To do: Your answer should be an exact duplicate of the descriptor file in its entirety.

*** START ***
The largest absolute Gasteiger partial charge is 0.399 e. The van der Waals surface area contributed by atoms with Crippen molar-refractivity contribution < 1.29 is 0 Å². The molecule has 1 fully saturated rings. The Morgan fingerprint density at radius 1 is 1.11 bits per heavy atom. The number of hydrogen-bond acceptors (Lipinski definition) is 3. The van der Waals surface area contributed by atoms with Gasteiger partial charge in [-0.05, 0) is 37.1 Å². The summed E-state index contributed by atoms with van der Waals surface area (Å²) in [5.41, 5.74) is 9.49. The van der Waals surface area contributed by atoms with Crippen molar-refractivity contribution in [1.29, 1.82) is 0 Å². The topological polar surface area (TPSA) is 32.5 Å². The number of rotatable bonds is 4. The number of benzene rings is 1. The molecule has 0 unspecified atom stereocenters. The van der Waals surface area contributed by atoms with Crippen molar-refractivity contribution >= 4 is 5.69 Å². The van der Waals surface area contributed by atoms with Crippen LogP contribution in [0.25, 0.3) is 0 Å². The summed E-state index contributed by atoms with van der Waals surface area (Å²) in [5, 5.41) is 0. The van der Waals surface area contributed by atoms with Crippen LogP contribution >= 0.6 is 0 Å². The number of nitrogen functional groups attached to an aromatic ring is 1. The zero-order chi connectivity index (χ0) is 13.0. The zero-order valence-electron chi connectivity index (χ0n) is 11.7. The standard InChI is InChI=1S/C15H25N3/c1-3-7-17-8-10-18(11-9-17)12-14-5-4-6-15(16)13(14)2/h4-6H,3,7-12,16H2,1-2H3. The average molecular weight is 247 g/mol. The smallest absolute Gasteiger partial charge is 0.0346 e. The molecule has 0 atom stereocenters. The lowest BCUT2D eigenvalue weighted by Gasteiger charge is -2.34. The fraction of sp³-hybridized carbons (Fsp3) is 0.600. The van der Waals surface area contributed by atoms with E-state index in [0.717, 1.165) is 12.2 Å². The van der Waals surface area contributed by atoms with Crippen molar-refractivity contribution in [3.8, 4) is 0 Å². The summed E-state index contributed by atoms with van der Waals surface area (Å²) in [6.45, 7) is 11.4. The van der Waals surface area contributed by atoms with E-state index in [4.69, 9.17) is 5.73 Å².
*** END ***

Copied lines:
The largest absolute Gasteiger partial charge is 0.399 e. The van der Waals surface area contributed by atoms with Crippen molar-refractivity contribution < 1.29 is 0 Å². The molecule has 1 fully saturated rings. The Morgan fingerprint density at radius 1 is 1.11 bits per heavy atom. The number of hydrogen-bond acceptors (Lipinski definition) is 3. The van der Waals surface area contributed by atoms with Gasteiger partial charge in [-0.05, 0) is 37.1 Å². The summed E-state index contributed by atoms with van der Waals surface area (Å²) in [5.41, 5.74) is 9.49. The van der Waals surface area contributed by atoms with Crippen molar-refractivity contribution in [1.29, 1.82) is 0 Å². The topological polar surface area (TPSA) is 32.5 Å². The number of rotatable bonds is 4. The number of benzene rings is 1. The molecule has 0 unspecified atom stereocenters. The van der Waals surface area contributed by atoms with Crippen molar-refractivity contribution >= 4 is 5.69 Å². The van der Waals surface area contributed by atoms with Crippen LogP contribution in [0.25, 0.3) is 0 Å². The summed E-state index contributed by atoms with van der Waals surface area (Å²) in [5, 5.41) is 0. The van der Waals surface area contributed by atoms with Crippen LogP contribution >= 0.6 is 0 Å². The number of nitrogen functional groups attached to an aromatic ring is 1. The zero-order chi connectivity index (χ0) is 13.0. The zero-order valence-electron chi connectivity index (χ0n) is 11.7. The standard InChI is InChI=1S/C15H25N3/c1-3-7-17-8-10-18(11-9-17)12-14-5-4-6-15(16)13(14)2/h4-6H,3,7-12,16H2,1-2H3. The average molecular weight is 247 g/mol. The smallest absolute Gasteiger partial charge is 0.0346 e. The molecule has 0 atom stereocenters. The lowest BCUT2D eigenvalue weighted by Gasteiger charge is -2.34. The fraction of sp³-hybridized carbons (Fsp3) is 0.600. The van der Waals surface area contributed by atoms with E-state index in [0.717, 1.165) is 12.2 Å². The van der Waals surface area contributed by atoms with Crippen molar-refractivity contribution in [3.8, 4) is 0 Å². The summed E-state index contributed by atoms with van der Waals surface area (Å²) in [6.45, 7) is 11.4. The van der Waals surface area contributed by atoms with E-state index in [4.69, 9.17) is 5.73 Å².